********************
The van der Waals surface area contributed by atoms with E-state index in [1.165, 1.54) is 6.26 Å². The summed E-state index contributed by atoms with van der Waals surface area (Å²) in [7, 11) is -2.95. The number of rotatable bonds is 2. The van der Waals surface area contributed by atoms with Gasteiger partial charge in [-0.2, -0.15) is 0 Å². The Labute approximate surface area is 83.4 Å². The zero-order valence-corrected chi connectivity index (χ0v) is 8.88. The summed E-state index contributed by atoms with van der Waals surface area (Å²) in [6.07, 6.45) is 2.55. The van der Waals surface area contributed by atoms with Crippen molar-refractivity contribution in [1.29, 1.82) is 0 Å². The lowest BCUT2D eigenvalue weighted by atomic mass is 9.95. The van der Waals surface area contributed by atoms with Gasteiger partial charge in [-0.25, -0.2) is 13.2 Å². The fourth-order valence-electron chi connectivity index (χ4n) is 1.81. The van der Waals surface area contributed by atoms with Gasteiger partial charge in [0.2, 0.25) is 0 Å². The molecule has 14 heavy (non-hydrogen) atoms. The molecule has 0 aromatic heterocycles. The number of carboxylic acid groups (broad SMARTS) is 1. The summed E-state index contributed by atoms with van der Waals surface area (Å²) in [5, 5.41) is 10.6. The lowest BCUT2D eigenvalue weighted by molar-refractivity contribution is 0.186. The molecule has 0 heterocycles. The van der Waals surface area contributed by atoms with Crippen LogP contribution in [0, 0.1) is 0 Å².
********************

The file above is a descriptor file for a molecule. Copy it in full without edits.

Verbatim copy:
The van der Waals surface area contributed by atoms with E-state index in [1.165, 1.54) is 6.26 Å². The summed E-state index contributed by atoms with van der Waals surface area (Å²) in [7, 11) is -2.95. The number of rotatable bonds is 2. The van der Waals surface area contributed by atoms with Gasteiger partial charge in [-0.2, -0.15) is 0 Å². The Labute approximate surface area is 83.4 Å². The zero-order valence-corrected chi connectivity index (χ0v) is 8.88. The summed E-state index contributed by atoms with van der Waals surface area (Å²) in [6.07, 6.45) is 2.55. The van der Waals surface area contributed by atoms with Crippen molar-refractivity contribution in [1.29, 1.82) is 0 Å². The lowest BCUT2D eigenvalue weighted by atomic mass is 9.95. The van der Waals surface area contributed by atoms with Gasteiger partial charge in [-0.25, -0.2) is 13.2 Å². The fourth-order valence-electron chi connectivity index (χ4n) is 1.81. The van der Waals surface area contributed by atoms with Gasteiger partial charge in [0.2, 0.25) is 0 Å². The molecule has 14 heavy (non-hydrogen) atoms. The molecule has 0 aromatic heterocycles. The number of carboxylic acid groups (broad SMARTS) is 1. The summed E-state index contributed by atoms with van der Waals surface area (Å²) in [5, 5.41) is 10.6. The lowest BCUT2D eigenvalue weighted by molar-refractivity contribution is 0.186. The molecule has 0 heterocycles. The van der Waals surface area contributed by atoms with Crippen LogP contribution in [0, 0.1) is 0 Å².